The SPH Walk of Giants in the Singapore Botanic Gardens is a 260 m long elevated boardwalk with a maximum height from the ground of 8 m. It leads the visitor through a collection of trees which, can grow up to at least 60m in height, some up to 80 m.[20]

Treetop Walkway at Royal Botanic Gardens, Kew.

United Kingdom[edit]

The 200 metre long Treetop Walkway is at the Royal Botanic Gardens, Kew in London. It opened in 2008 and is not a forest walkway, but rather gives views over a mostly open park. It claims to give visitors an insight into forest canopies and the birds, insects and fungi that live there. Near the walkway is a unique underground tunnel allowing visitors to learn about tree roots before they climb to the walkway.[21]

United States[edit]

Florida[edit]

Discovery Island in Bay Lake at Walt Disney World operated from 1974 to 1999 and featured a canopy walkway in the Avian Way attraction. In 2017 it was dilapidated but still largely intact.

Georgia[edit]

Atlanta Botanical Garden canopy walk

The Kendeda Canopy Walk in the Atlanta Botanical Garden is a more recent variation that provides visitors with the ability to move through a 180-metre-long (600 ft) the Storza Woods section of urban forest at an elevation of 12 metres (40 ft). The walkway construction is a somewhat unusual reverse suspension design. It opened in 2010 and cost $55 million to build.

References[edit]

  1. ^ "Tahune Adventures". Tahune Adventures.
  2. ^ "Fast Facts - Great Ocean Road".
  3. ^ Victoria, Parks. "Rainforest Gallery (Donna Buang)". parkweb.vic.gov.au.
  4. ^ "Donna Buang: the forgotten ski resort". Australian mountains.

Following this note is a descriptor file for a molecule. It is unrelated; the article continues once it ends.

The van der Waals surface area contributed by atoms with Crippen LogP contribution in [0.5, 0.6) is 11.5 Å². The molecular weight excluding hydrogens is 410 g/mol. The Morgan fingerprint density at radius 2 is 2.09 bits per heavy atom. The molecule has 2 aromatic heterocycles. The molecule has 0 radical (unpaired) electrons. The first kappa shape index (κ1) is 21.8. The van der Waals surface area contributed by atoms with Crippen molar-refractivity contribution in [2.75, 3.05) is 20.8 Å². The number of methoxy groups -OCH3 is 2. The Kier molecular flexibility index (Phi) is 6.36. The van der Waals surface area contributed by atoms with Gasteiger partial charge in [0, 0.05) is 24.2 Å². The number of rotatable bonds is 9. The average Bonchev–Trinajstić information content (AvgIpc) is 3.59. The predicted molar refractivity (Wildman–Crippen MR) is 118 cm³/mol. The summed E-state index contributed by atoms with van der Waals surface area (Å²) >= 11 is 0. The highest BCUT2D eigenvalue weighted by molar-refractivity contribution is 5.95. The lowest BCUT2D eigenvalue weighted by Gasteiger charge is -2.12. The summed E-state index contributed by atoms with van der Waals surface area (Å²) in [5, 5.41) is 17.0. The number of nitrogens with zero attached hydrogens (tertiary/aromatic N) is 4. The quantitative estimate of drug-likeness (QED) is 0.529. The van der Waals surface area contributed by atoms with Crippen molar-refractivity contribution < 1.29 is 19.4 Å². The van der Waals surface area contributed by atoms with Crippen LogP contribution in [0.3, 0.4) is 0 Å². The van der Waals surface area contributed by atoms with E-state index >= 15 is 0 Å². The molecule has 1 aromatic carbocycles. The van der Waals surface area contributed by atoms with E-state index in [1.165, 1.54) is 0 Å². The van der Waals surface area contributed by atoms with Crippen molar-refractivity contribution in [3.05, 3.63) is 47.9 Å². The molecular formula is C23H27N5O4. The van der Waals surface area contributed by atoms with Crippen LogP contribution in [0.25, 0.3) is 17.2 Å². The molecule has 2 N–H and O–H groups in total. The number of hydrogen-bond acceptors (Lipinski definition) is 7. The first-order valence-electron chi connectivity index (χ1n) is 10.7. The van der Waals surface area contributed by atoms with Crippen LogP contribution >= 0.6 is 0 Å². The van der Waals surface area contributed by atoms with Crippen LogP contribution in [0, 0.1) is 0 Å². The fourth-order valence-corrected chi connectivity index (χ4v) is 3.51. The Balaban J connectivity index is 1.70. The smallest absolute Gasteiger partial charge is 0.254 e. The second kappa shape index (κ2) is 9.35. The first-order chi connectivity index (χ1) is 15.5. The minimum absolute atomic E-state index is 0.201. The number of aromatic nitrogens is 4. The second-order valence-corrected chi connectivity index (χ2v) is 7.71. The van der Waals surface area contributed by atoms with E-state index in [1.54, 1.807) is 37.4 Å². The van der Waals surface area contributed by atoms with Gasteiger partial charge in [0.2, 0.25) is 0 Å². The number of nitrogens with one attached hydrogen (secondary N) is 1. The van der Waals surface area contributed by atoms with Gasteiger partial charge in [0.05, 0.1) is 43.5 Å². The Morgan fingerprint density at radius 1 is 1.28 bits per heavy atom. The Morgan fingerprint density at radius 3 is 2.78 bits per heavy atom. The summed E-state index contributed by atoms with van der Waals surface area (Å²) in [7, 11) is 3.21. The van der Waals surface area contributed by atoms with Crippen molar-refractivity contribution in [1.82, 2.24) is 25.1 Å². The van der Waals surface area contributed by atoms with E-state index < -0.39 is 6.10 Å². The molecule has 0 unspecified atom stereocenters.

5. ^ "Illawarra Fly Treetop Adventures - Illawarra Fly". Illawarra Fly.
  6. ^ "MAMU - Rainforest Canopy Walkway". mamutropicalskywalk.com.au.
  7. ^ "Gold Coast Hinterland Tree Top Walk - O'Reilly's Rainforest Retreat". O'Reilly's. Archived from the original on 9 January 2012. Retrieved 21 July 2013.
  8. ^ https://www.discoverthedaintree.com/aerial-walkway/
  9. ^ "Valley of the Giants, Denmark, Western Australia". valleyofthegiants.com.au.
  10. ^ a b "10 Amazing Treetop Walkways Around the World". theworldgeography.com.
  11. ^ "Monteverde Costa Rica Canopy Tour". monteverdeinfo.com.
  12. ^ "Baumwipfelpfad Bayerischer Wald". baumwipfelpfad.bayern.
  13. ^ "Conopy Walkway". kakumpark.com.gh.
  14. ^ oSIBOWALE MOYOSORE
  15. ^ Falealupo#Falealupo Rainforest conservation
  16. ^ "Canopy Walkway - Samoa.travel". samoa.travel.
  17. ^ a b "Guide" (PDF). nparks.gov.sg.
  18. ^ a b CC-BY-SA icon.svg This content was copied from Southern Ridges Walk at Wikivoyage, which is licensed under the Creative Commons Attribution-Share Alike 3.0 (Unported) (CC-BY-SA 3.0) license.
  19. ^ "TreeTop Walk". National Parks Board.
  20. ^ "SPH walk of giants" (PDF). nparks.gov.sg.
  21. ^ "Treetop Walkway - Kew". kew.org.